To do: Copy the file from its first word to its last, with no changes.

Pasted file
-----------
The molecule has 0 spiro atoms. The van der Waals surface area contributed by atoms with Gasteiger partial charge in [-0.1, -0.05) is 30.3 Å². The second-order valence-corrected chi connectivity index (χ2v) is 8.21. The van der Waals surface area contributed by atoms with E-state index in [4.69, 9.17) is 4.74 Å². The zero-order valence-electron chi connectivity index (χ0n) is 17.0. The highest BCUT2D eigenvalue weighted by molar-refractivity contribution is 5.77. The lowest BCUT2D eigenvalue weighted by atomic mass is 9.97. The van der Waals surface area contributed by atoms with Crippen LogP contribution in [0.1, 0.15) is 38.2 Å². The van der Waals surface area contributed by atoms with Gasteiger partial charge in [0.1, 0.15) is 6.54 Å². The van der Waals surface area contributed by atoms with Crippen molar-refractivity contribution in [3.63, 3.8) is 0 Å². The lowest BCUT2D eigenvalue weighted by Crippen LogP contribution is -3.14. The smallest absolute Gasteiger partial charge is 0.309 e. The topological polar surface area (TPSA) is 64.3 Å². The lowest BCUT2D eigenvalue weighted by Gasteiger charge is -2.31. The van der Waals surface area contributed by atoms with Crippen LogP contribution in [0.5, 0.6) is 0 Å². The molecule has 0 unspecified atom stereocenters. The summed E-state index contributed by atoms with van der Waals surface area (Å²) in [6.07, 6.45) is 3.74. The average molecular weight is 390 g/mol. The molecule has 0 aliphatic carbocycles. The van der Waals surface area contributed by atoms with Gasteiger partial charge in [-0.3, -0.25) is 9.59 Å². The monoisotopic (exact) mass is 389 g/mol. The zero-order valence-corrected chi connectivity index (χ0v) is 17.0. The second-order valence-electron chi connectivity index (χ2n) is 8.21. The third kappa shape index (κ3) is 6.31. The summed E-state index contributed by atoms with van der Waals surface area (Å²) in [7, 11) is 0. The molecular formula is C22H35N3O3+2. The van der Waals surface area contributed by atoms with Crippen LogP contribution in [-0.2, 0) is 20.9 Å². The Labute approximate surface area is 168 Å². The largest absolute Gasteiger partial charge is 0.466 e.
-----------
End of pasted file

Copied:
The molecule has 0 spiro atoms. The van der Waals surface area contributed by atoms with Gasteiger partial charge in [-0.1, -0.05) is 30.3 Å². The second-order valence-corrected chi connectivity index (χ2v) is 8.21. The van der Waals surface area contributed by atoms with E-state index in [4.69, 9.17) is 4.74 Å². The zero-order valence-electron chi connectivity index (χ0n) is 17.0. The highest BCUT2D eigenvalue weighted by molar-refractivity contribution is 5.77. The lowest BCUT2D eigenvalue weighted by atomic mass is 9.97. The van der Waals surface area contributed by atoms with Crippen LogP contribution in [0.1, 0.15) is 38.2 Å². The van der Waals surface area contributed by atoms with Gasteiger partial charge in [0.1, 0.15) is 6.54 Å². The van der Waals surface area contributed by atoms with Crippen molar-refractivity contribution in [3.63, 3.8) is 0 Å². The lowest BCUT2D eigenvalue weighted by Crippen LogP contribution is -3.14. The smallest absolute Gasteiger partial charge is 0.309 e. The topological polar surface area (TPSA) is 64.3 Å². The lowest BCUT2D eigenvalue weighted by Gasteiger charge is -2.31. The van der Waals surface area contributed by atoms with Crippen LogP contribution in [0.5, 0.6) is 0 Å². The molecule has 0 unspecified atom stereocenters. The summed E-state index contributed by atoms with van der Waals surface area (Å²) in [6.07, 6.45) is 3.74. The average molecular weight is 390 g/mol. The molecule has 0 aliphatic carbocycles. The van der Waals surface area contributed by atoms with Gasteiger partial charge in [-0.3, -0.25) is 9.59 Å². The monoisotopic (exact) mass is 389 g/mol. The zero-order valence-corrected chi connectivity index (χ0v) is 17.0. The second-order valence-electron chi connectivity index (χ2n) is 8.21. The third kappa shape index (κ3) is 6.31. The summed E-state index contributed by atoms with van der Waals surface area (Å²) in [7, 11) is 0. The molecular formula is C22H35N3O3+2. The van der Waals surface area contributed by atoms with Crippen LogP contribution in [-0.2, 0) is 20.9 Å². The Labute approximate surface area is 168 Å². The largest absolute Gasteiger partial charge is 0.466 e.